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Waters v. United States Attorney General

UNITED STATES DISTRICT COURT FOR THE DISTRICT OF COLUMBIA


June 22, 2005

MARY E. WATERS, PLAINTIFF,
v.
UNITED STATES ATTORNEY GENERAL, ALBERTO GONZALES DEFENDANT.

The opinion of the court was delivered by: Royce C. Lamberth, United States District Judge

FINDINGS OF FACT AND CONCLUSIONS OF LAW

This matter came before the Court for a bench trial on January 24-25, 2005. The Court makes the following findings of fact and conclusions of law.

FINDINGS OF FACT

1. Plaintiff, Mary E. Waters, has worked for the Department of Justice since 1980, and in the Environmental and Natural Resources Division ("ENRD"), Enforcement Section, since 1984. (Tr. 7.) She is an African American. (Tr. 7.) Since 1987 she has been a paralegal at grade GS-11. (Tr. 8; Pl. Exh. 1.)

2. In ENRD, a paralegal must be promoted to Supervisory Paralegal to achieve grade GS-12. (Tr. 8.)

3. Plaintiff applied for the position of Supervisory Paralegal in August of 2000 in response to Vacancy Announcement ENRD-00-0038. (Pl. Exh. 1.) Plaintiff was not selected for the position. Julia Bunnell, a Caucasian woman, was selected instead. (Def. Exh 8; Tr. 294-95).

4. Ms. Bunnell had worked with the ENRD at the Department of Justice since 1993 and has been a paralegal at Grade GS-11 since 1997. (Pl. Exh. 2.)

5. Both plaintiff and Ms. Bunnell had filled in as a Supervisory Paralegal as needed, had previous experience as supervisors in past jobs, had received awards, and had sufficient tenure within the ENRD and the Department of Justice. Both had paralegal certificates; however plaintiff had completed a Master's program in management at National Louis University in McLean, VA while Ms. Bunnell did not have a bachelor's degree. (Pl. Exh. 1; Pl. Exh. 2.)

6. Five applicants, including plaintiff and Ms. Bunnell, were certified by human resources personnel as qualified applicants for the position advertised in Vacancy Announcement ENRD-00-0038. and each was thereby worthy of consideration by the recommending officials . (Def. Exh. 8; Tr. 67-68). To be certified, an applicant needed to, among other things, possess the requisite knowledge, skills, and abilities ("KSA"s) listed in the Vacancy Announcement. (Tr. 169; see Def. Exh. 2.) The five KSAs were supervisory skills, legal research skills, knowledge of the Federal Rule of Evidence, knowledge of environmental statutes, and oral communication ability. (Def. Exh. 2.) Human resources personnel ranked each of the five applicants in the five required KSAs. (Tr. 171.) Ms. Bunnell scored 21. Plaintiff scored 19. (Def. Exh. 6.) Human resource's KSA ratings were only for the purpose of certification and were not passed along to the recommending officials . The recommending officials were not aware of the KSAs or the scores. (Tr. 302-03.)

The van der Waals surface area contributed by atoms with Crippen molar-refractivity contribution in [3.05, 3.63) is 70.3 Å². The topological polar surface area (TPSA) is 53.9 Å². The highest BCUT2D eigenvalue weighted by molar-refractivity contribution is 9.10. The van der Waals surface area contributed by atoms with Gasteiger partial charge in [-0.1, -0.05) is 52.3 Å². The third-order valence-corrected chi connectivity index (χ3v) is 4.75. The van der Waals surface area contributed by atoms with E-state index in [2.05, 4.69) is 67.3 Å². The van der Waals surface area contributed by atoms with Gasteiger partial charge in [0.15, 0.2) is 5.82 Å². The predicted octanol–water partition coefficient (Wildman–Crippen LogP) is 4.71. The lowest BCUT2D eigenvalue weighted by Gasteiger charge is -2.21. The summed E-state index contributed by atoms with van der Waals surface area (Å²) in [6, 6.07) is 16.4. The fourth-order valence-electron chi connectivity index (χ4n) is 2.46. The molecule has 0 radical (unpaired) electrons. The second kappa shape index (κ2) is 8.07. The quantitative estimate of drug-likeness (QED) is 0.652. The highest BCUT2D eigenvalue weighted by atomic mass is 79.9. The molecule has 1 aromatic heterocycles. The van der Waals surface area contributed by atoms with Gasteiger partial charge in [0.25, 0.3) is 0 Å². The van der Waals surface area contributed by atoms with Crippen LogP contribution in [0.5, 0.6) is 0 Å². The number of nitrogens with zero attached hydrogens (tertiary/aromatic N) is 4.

7. The recommending officials indicated that due to the nature of the Supervisory Paralegal position, people skills and the ability to take on any needed task were as important as the paralegal skills listed in the ranking factors. (Tr. 92-93, 96-97, 302-03.) The Supervisory Personnel Specialist agreed these were important factors to consider in the interview process. (Tr. 188.) A candidate's education could be considered, but no particular level of education was required for the Supervisory Paralegal position. (Tr. 172-73.)

8. Plaintiff, with her promotion application, submitted her performance appraisal for the period of April 1, 1997 through March 31, 1998. Plaintiff received an overall rating of "excellent," the second highest of five possible ratings. Plaintiff received a rating of "excellent" in three of the five component job elements and a rating of "fully successful," the middle of the five possible ratings, in the two other elements. (Pl. Exh. 1). Though plaintiff has filed grievances over other performance appraisals, plaintiff did not grieve the 1997-1998 appraisal. Plaintiff's performance appraisal for the following year, April 1, 1998 through March 31, 1999, had lower ratings: overall, plaintiff's performance was rated at "fully successful;" (Def. Exh. 7; Tr. 36.), however, the recommending official never learned of this later evaluation until after he considered plaintiff's application, (Tr. 84-85). Never has plaintiff received an outstanding rating on any of her ENRD performance evaluations. (Tr. 29-30.)

9. Ms. Bunnell, with her promotion application, submitted her performance evaluation, which was for the period of April 1, 1999 through March 31, 2000. Ms. Bunnell received an overall rating of "outstanding," the highest possible rating. She received a rating of "outstanding" in four of the five component job elements and a rating of "excellent," the next highest rating, in the fifth element. (Pl. Exh. 2; Tr. 84-85). In every respect, Ms. Bunnell's performance evaluation was superior to plaintiff's.

10. Four of the five candidates, one having withdrawn his candidacy, were all, on paper, "highly qualified." (Tr. 75.)

11. The four remaining candidates were each interviewed for the position by the hiring officials, William Brighton and Pat Casey. (Tr. 75, 278-79.) Mr. Casey found Ms. Bunnell to be the front runner at this point based in part on the engaging, energetic, likable personality that she presented during the interview and in non-work-related encounters around the office. Mr. Casey thought plaintiff had also interviewed well and was a good candidate. (Tr. 281-82.)